To live is the rarest thing in the world. Most people exist that is all. -Oscar Wilde
This is an example of a quote that is not about minimalism, it isn’t even about things, but it made me think of a philosophy I was introduced to in Marie Kondo’s books that our material possessions have lives. Over time the items we don’t use accumulate dust and become dull. The items we use most and take care of can develop patinas and remain shiny much longer. This way of thinking has greatly informed my own brand of minimalism, and helped me consider what to keep.
Does this item have a life?
Relevant extension: Could someone else use this item more than me?
Cut down your closet by 25% by asking yourself this question: “If I were shopping right this second, would I buy this? If the answer’s no, out it goes.
The initial payment in the store is only the first time we invest in our belongings, by keeping things around we spend time caring for our belongings, moving items when we use them and tidy, buying accessories to protect these items or make them work better. Most items that we own do not exist on their own, but rather in a network system of interconnected things that we reinvest in. There comes a point that the item has served it’s purpose and becomes extra weight in what may have previously been a tight system.
If I were shopping right now, would I buy (reinvest in) this item?
This question also connects to another one of my other favorite quotes:
You will find that it is necessary to let things go; simply for the reason that they are heavy. -C. Joybell C.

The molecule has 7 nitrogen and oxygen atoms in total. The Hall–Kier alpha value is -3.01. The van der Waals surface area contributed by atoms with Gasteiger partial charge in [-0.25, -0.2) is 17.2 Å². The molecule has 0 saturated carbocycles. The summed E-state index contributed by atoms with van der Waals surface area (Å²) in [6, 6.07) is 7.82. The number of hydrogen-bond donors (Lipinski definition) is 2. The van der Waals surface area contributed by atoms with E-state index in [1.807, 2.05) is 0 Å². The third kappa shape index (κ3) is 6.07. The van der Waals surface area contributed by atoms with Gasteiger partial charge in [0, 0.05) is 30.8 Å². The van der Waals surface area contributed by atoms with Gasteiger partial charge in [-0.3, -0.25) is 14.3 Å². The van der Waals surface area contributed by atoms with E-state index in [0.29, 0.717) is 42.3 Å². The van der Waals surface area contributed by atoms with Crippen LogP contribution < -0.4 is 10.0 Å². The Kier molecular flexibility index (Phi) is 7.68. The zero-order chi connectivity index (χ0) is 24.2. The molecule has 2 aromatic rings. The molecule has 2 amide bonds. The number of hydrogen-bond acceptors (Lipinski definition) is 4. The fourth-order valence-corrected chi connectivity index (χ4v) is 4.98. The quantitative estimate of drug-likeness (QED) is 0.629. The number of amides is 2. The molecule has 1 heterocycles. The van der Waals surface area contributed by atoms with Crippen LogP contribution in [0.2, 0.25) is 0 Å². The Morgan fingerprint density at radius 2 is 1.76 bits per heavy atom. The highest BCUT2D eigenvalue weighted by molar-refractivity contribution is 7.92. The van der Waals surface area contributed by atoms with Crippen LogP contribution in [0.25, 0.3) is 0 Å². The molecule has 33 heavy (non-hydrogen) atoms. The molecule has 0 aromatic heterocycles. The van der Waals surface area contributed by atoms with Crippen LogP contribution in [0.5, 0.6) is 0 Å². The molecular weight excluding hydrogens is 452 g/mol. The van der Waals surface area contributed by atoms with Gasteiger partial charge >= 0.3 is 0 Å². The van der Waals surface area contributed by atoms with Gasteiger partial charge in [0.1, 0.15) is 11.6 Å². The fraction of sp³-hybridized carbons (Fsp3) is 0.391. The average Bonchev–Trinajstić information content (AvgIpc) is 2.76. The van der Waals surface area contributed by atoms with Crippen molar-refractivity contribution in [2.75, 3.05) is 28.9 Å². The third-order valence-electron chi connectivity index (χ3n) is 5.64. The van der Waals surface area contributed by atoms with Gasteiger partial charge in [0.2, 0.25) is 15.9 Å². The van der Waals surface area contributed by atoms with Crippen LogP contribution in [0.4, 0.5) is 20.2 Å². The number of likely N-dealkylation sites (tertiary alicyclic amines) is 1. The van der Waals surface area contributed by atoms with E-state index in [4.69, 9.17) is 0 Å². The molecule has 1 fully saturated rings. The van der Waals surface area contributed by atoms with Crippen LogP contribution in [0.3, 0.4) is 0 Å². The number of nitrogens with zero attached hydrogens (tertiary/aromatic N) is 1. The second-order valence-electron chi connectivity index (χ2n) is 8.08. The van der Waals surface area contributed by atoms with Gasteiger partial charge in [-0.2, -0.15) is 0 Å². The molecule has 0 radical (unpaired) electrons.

I find it helpful to think of items as heavy, because it is when I am interested in shouldering the weight of using and taking care of an item that I know I truly value it.
When we really delve into the reasons for why we can’t let something go, there are only two: an attachment to the past, or a fear of the future. -Marie Kondo
Ah, now we are getting to quotes by Marie Kondo. If you are searching for inspiration, her books offer numerous ways to think about our relationships to our belongings. She can be a particularly good resource, because her response to tidying is to own fewer things.
Am I hesitating because this item is an attachment to the past?
Do I hesitate because I fear for the future?
These are two other quotes that ground me when I think about the connection to the past and fear for the future that I associate with belongings:
Don’t stumble over something behind you. -Seneca
Anything that costs you your peace is too expensive. -Author Unknown
Both of these quotes indicate the way that things/ideas/people can get in the way of where you are going. For me, part of asking questions while I declutter is thinking about what will get me where I want to go. This relates to my next favorite quote by Marie Kondo: